Saturday, August 27, 2011

Down East Maine

My next destination was Bangor, ME, so I could visit Acadia National Park. Taking Highway 2 across NH and into ME, I saw some of the most beautiful country ever. But hey, I say that about most places while I'm there. But I did see an unusual waterfall, powerplant and dam, or so it seemed from the highway. But the town was small and there were no pullovers. So when I finally did find a pullout, I had to unhook the car and drive back to the fall.

This is Rumford Fall in the town of Rumford Fall. Right now it doesn't look too significant. Water levels are low and the water is just trinkling over the dam and down the falls.

But this is how it can look during spring thaws and when the rains are heavy.

If you hadn't guessed, Rumford, ME, is largely a logging town.

Besides Acadia National Park, I was also looking forward to visiting the Old Town Factory and hopefully finding a new kayak. Well, when we went on Monday they didn't have what I wanted. They said to call back on at the end of the week to see if they got in any new inventory. I also found out Johnson Outdoor Company, the owner of Old Town, also owns Necky, Ocean Kayaks and Carlisle Paddles.

As you can see there is another blue kayak on top of Max's jeep. Yep, it's mine. They got in one, 10.6 ft Dirigo and that is what I was looking for. Great price too. Nancy was also looking for a kayak, same kind, and since they only had the one, she had to keep on looking. Well, on the way to Rockland she stopped at an Outdoor Store on Highway 1, found her 10.6 Dirigo on sale. So wow, now we both have new kayaks.

Bangor has its own version of Paul Bunyon. Notice his blue ox is not with him. In the late 1800s, Maine was known as the 'lumber capitol of the world', with sailing vessels loaded with lumber were sailing from Maine's seaports to places around the world.

We had a nice spot at the Elks in Bangor. I even had a front yard for Fancy.

Sand Beach at Acadia National Park.

Of course Max and I had to get our feet wet. The water was cold, they say only around 55 degrees, yet people were swimming. I don't swim until the water is at least 80.

There were some beautiful coastal areas in the park.

But it was so crowded. We went to the visitor center and parked the car, deciding to take the park shuttle. I don't know which would have been worse, trying to drive the car through the heavy traffic, sometimes at a standstill, in the park, or the shuttle. Several times at the shuttle stops we had to wait for the next shuttle because it was full. Truthfully I was very disappointed. I would have liked to camp there, but they don't allow RVs longer than 35 ft or over 11 ft 8 in. I know it was beautiful, but I'm sure there are other places just as pretty.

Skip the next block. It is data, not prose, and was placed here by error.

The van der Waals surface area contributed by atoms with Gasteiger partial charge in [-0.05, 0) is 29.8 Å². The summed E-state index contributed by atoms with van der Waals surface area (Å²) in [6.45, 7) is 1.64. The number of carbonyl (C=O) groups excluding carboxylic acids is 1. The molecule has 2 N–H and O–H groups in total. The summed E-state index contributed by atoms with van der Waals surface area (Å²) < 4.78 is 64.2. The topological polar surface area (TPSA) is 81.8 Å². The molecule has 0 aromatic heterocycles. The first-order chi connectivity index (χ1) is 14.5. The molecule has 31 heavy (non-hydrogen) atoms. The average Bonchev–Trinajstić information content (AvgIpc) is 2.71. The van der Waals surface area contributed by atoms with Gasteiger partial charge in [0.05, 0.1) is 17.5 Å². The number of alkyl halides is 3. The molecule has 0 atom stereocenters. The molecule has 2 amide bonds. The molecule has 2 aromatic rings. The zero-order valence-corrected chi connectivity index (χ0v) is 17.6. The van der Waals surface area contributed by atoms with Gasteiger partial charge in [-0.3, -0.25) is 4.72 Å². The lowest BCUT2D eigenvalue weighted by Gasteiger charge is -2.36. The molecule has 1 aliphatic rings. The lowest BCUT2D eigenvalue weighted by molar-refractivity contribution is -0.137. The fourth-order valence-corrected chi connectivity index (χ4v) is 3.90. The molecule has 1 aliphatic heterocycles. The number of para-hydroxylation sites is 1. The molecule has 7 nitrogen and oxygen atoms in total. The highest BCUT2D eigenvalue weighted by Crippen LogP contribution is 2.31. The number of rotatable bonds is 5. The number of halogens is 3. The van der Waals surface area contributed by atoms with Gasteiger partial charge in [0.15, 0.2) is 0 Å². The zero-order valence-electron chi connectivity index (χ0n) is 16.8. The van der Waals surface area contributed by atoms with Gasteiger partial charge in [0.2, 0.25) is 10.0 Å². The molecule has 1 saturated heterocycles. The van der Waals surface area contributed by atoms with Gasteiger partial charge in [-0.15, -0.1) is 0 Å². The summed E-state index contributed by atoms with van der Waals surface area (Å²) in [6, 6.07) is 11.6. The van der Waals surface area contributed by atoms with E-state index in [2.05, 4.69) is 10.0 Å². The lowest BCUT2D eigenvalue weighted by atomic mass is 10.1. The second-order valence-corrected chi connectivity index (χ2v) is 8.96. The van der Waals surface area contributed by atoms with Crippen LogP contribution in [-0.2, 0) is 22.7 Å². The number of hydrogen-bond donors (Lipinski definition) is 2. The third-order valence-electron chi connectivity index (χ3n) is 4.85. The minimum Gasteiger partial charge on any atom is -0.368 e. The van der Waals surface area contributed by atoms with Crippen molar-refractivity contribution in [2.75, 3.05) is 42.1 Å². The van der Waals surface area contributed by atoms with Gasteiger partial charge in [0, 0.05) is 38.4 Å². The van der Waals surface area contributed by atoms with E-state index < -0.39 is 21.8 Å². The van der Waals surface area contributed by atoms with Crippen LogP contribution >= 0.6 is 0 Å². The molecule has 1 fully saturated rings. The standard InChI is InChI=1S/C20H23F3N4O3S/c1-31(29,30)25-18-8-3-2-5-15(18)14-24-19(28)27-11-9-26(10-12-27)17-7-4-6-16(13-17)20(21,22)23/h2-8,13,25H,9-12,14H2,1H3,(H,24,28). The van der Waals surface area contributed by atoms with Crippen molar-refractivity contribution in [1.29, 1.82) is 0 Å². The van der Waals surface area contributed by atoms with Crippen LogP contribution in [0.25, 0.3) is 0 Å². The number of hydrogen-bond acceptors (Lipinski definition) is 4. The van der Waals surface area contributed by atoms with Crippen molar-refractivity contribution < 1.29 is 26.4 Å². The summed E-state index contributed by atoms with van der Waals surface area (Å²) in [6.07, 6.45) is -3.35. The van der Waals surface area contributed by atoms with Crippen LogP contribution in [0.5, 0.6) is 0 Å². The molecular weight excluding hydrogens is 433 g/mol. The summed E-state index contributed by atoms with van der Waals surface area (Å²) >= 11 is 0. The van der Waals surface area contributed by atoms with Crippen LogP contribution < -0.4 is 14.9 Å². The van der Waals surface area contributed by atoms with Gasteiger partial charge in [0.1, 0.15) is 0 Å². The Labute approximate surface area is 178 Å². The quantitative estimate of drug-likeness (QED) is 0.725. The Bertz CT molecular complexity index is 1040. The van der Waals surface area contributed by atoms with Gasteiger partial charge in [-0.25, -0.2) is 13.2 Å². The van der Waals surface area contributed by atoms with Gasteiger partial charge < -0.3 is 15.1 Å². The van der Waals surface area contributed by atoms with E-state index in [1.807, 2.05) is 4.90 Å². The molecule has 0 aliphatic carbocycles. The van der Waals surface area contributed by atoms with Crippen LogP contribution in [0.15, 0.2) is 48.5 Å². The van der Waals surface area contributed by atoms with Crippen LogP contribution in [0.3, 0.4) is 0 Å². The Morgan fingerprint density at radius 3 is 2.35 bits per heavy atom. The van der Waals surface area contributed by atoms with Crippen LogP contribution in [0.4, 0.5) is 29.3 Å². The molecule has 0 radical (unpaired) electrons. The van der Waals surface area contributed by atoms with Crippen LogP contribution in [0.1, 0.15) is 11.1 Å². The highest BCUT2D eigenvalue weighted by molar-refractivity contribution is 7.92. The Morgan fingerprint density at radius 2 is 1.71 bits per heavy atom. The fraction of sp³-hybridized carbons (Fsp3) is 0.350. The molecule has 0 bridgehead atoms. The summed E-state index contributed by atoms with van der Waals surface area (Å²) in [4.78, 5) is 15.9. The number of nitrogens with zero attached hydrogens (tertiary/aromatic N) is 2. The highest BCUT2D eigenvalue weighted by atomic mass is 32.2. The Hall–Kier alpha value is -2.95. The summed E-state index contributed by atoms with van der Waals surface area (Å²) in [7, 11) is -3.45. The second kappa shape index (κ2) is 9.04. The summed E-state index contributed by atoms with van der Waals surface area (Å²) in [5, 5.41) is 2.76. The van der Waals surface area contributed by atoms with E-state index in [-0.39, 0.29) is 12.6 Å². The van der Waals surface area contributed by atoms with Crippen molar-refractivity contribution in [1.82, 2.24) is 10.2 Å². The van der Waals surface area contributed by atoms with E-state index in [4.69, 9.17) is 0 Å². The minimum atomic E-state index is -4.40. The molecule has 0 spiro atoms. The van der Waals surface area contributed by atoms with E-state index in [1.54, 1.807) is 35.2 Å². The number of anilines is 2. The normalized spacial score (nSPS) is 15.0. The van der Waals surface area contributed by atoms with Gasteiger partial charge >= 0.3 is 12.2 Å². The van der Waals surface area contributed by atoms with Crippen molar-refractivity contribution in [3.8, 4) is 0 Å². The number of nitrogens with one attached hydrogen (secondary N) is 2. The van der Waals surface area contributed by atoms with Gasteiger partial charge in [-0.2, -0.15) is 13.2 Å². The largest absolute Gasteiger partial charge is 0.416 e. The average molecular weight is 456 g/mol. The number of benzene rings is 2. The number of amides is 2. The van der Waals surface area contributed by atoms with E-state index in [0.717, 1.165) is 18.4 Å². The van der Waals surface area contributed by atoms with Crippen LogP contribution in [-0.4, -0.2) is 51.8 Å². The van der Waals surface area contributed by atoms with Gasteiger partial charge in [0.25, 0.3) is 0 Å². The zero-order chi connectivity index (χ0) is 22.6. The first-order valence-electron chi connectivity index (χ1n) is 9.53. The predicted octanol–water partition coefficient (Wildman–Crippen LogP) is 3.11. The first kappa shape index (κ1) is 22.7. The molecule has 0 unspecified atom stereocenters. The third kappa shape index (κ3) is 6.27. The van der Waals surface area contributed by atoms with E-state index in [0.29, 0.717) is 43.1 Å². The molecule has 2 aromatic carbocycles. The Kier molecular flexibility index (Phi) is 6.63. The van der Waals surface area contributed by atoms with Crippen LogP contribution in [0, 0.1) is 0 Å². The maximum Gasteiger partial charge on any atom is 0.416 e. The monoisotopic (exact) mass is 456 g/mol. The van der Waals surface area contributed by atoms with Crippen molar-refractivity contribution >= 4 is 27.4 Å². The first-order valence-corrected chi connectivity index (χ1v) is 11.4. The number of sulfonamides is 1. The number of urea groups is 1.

Thunderhole. When the tide comes in, it channels through this narrow flume and blasts the wall at the end. Because there is an undercut and cave the water seems to draw an unnatural force and make a large popping sound as it rushes in. We got to see it at the best time when the tide is almost, but not quite at high tide.

After finally getting on a shuttle, we all decided we were tired of fighting the crowds and just rode the shuttle back to the visitor center. Someday I would like to come back and visit some areas of the park I didn't visit today, but I want it to be later in the fall or early in the spring, not the busy time of the season.

Leaving the park we headed into Bar Harbor. Just another touristy town with lots of shops selling overpriced good and your choice of restaurants. We did find a restaurant advertising lobster dinners for $14.99 and thought that sounded good. I mean, we are in Maine and Maine is lobster country. When in Maine, eat lobster. When we were done eating and just wandering we found a brewery and winery to visit.

Of course I had to buy some and bring it home. I mean, besides lobster, Maine is known for its blueberries (something I didn't know until I got here). The young man giving us our samples said to use the Blueberry Ale instead of water when making blueberry pancakes. He says the ale makes the pancakes light and fluffy and very tasty. No alcohol of course, it cooks out. I'll let you know when I finally make the pancakes if they are as good as he says.

Leaving Bar Harbor, we went back to Acadia and drove to the top of Cadillac Mountain. If was later in the afternoon and the traffic was much better and the crowds weren't as bad either. Cadillac Mountain is the highest coastal mountain on the Atlantic Coast at 1500 feet. Wow, isn't that just soooooo high. But they say if you are here at sunrise, you can be the first to see the sun coming up over America.